on May 22, 2020. In this research paper, the marketing, and challenges of vaccination in Uttarakhand have been analysed by collecting primary data through questionnaires and secondary data through research papers, articles, official government websites and newspapers. There has not been enough research done on this topic which made the need for our research paper even more.

One of the research papers on the similar topic is - “Assessment of COVID- Management: A Case Study of Pandemic Emergency in the Pithoragarh District of Uttarakhand” by Alias (2021).

Uttarakhand was one of the first states to create a state-level health policy in 2004, with specific goals, some of which have been met. Since its creation, the state has had a shortage of physicians and other healthcare-related resources, and it is working to fill the gaps. The state's health system, which was already in a precarious position, was caught completely off guard by the outbreak of novel coronavirus in Uttarakhand. The state, which had only one virology lab until March 2020, was able to put up four more in the first three months of the epidemic. In April, the health department was able to secure approval for the appointment of 201 doctors through the Medical Service Selection Board. In 2020, the state also introduced air ambulance and telemedicine services.

Vaccines are a vital tool in the COVID-19 fight. Covishield and Covaxin are two vaccines that have been given emergency use authorisation by the Central Drugs Standard Control Organization in India.

On January 16, 2021, India initiated a national vaccination programme against the SARS-CoV-2 virus. The Government of India has identified the priority groups who would be vaccinated first, based on the availability of vaccinations, because they are at higher risk.

On January 13, Uttarakhand received 1,13,000 doses of the Covishield vaccine, with 1640 doses going to health care professionals in central health units, 3450 doses going to armed forces medical services, and 107530 doses going to state government and private health care personnel. As a result, 112620 doses of vaccination were distributed. When it comes to community awareness, all front-line employees were enthusiastic about vaccination. In the Pithoragarh district, a total of 25 session sites (vaccination centres) have been established. At the district headquarters, the Community and First Aid Centre, which includes the District Hospital and the Women's Hospital, has been designated as a session location. At each of the district's 25 session sites, 25 people were run through the vaccination process. The residents of Pithoragarh were anxiously anticipating the vaccine, and there was no anxiety among them.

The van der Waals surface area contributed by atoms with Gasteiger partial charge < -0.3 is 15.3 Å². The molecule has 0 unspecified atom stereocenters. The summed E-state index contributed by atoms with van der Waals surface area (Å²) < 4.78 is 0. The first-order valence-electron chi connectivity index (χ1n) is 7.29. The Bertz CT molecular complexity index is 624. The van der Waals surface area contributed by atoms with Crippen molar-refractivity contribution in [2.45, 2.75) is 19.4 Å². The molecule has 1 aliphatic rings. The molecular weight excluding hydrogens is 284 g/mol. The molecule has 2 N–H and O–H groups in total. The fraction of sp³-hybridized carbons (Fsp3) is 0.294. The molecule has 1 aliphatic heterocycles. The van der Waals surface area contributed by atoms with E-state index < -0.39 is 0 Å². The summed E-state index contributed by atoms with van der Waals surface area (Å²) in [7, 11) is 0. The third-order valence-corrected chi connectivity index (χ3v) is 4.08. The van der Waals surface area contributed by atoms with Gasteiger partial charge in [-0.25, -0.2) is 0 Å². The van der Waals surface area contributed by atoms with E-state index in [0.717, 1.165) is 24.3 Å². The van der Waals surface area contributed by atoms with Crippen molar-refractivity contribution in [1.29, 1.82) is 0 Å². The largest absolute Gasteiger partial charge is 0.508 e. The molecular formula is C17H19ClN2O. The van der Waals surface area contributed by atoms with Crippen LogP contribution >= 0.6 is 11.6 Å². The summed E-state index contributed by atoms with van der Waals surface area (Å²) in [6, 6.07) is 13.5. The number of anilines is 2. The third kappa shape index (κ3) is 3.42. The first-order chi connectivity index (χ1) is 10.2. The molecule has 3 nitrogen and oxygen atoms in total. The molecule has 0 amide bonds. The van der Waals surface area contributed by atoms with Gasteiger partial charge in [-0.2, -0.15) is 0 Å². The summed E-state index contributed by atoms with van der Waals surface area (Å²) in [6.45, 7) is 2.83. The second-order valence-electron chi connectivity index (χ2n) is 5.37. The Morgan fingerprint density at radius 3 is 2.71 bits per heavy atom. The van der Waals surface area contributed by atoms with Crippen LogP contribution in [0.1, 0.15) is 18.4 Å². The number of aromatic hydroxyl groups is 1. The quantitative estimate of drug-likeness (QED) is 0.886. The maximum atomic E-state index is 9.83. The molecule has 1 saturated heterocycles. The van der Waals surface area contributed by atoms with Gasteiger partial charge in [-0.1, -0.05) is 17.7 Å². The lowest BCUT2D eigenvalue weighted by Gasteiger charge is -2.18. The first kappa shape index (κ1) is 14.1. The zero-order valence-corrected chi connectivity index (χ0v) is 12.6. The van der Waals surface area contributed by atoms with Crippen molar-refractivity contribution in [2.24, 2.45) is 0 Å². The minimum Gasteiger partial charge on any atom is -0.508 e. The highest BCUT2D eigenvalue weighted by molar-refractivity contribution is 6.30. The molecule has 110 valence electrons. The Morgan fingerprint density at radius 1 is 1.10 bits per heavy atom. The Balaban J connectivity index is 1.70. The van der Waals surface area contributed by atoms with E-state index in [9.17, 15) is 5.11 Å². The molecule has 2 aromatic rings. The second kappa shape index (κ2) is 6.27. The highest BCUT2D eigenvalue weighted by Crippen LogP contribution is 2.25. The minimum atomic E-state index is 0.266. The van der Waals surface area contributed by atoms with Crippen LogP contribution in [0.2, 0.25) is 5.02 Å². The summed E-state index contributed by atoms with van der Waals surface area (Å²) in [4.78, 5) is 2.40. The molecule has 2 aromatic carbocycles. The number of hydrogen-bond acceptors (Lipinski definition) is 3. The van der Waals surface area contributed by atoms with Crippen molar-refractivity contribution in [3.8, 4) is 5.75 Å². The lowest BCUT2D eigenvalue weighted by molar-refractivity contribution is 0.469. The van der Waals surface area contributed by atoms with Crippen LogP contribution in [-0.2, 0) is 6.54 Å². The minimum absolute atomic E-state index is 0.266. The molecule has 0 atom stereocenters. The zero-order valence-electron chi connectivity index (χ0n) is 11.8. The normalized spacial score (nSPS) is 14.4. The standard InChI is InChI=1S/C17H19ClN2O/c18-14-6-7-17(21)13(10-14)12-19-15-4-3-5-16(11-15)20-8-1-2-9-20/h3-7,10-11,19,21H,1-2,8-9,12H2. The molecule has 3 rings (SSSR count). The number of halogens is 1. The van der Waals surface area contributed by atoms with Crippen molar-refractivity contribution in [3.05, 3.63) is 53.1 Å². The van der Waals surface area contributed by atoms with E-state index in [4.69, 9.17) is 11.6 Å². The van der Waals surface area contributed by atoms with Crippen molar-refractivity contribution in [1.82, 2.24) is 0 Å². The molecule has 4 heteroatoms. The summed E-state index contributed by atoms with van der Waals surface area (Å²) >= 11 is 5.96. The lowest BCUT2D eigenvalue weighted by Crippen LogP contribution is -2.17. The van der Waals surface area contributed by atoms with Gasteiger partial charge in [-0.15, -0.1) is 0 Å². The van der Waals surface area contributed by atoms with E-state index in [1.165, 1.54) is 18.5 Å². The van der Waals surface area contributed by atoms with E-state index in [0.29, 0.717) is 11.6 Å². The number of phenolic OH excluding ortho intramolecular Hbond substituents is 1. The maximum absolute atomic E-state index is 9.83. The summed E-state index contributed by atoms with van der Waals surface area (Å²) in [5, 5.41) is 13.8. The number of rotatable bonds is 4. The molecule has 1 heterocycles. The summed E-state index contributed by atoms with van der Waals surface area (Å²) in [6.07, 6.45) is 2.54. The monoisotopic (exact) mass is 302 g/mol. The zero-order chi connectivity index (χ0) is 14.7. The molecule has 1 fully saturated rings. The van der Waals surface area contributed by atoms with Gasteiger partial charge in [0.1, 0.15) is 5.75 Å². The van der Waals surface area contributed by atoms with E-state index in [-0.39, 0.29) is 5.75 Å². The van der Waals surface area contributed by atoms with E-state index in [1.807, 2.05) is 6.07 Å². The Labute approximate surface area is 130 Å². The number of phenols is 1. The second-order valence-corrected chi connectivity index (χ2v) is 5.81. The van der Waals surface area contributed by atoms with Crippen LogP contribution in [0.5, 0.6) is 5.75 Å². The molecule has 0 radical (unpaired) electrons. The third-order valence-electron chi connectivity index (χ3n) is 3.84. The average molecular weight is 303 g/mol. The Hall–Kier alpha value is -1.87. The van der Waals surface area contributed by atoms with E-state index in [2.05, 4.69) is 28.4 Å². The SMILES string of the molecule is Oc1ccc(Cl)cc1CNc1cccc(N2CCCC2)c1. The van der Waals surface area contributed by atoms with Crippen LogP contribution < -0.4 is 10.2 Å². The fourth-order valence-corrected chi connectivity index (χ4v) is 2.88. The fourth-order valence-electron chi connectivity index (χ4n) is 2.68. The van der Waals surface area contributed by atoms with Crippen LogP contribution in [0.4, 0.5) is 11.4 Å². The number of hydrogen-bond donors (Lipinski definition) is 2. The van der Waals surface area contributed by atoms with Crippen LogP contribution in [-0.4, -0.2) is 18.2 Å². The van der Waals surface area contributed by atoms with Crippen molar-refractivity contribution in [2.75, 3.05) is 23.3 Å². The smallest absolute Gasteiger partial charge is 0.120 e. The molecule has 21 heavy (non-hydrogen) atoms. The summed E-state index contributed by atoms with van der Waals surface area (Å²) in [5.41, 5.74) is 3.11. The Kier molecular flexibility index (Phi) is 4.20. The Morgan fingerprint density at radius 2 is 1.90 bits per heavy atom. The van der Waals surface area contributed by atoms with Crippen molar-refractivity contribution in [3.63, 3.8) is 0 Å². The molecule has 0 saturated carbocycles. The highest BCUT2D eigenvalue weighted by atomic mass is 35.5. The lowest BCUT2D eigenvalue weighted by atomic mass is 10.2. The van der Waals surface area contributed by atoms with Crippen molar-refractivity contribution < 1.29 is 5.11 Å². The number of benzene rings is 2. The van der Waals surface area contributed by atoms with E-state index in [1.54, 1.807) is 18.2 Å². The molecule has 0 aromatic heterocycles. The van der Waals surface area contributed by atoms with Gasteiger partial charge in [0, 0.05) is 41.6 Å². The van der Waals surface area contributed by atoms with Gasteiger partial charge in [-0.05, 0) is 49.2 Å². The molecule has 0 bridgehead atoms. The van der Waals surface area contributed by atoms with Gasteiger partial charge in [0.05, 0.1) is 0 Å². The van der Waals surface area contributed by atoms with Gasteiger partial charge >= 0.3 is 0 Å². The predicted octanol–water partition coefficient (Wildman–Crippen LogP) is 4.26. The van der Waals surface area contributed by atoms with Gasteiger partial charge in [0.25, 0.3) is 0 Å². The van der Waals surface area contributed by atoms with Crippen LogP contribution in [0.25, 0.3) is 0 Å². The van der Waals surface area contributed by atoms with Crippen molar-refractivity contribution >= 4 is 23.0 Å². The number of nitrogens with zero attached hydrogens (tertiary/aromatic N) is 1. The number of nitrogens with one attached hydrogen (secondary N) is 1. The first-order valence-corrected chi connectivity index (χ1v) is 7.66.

This research paper was very relevant and useful. All the statistical data was clearly presented about the vaccination and the attitude and awareness about vaccination which gave a crystal-clear picture.

Another research paper closely coinciding with our topic is - “Rakesh Sharma et. al conducted "A comparative study of COVID-19 vaccination attitudes in the rural and urban population of Uttarakhand, India."

India’s universal immunisation program has steadily been growing and adapting to penetrate vaccinations at the community level. The researchers’ aim was to conduct for comparing and identifying the primary determinants of attitude towards Coronavirus Vaccination in rural and urban Uttarakhand. The authors conducted a comparative cross-sectional survey to assess attitudes towards COVID- 19 vaccination.

In their analysis of the survey findings, it was found that there was a negligible difference in the mean score of the attitude towards vaccination in rural and urban areas. The people initially were apprehensive of the vaccine but gradually as its health benefits came to the fore, the perceptions started becoming positive.

Nearly one-third of the participants strongly agreed with the safety and efficacy of COVID vaccination, one-third of the participants agreed to encourage their loved ones to get vaccinated, and less than one-third of those surveyed were neutral regarding the vaccine's ability to prevent virus mutation. The majority of respondents were unconcerned about the adverse effects of COVID vaccination on their prevalent diseases.

In rural areas, there was a significant positive correlation between the attitude towards the vaccine and the mortality rate among the participants' friends and family. In contrast, in urban regions it was observed that the participants' occupation and number of family members had a positive correlation with their vaccination attitude.

The research paper exhibited the need of an innovative and efficient marketing strategy to influence people with neutral attitudes and offset the negative perceptions. It was very relevant and gave us an insight on people’s attitudes towards vaccination.

The last paper that was cited is "Knowledge, attitude, and practise regarding COVID-19, vaccination acceptability, and post-infection consequences across North India: A cross-sectional study" by Sudhanshu Bansal, Abhishek Kumar Gangwar, Sofia Thomas, Amit Sharma, and Sourabh Kosey Bansal et al. (2021).

The study covered 8 states in North India across which a cross-sectional survey took place. The objective was to determine COVID-19 awareness, attitude, practise, and post-infection effects among the general population in India following the conclusion of the first COVID-19 wave.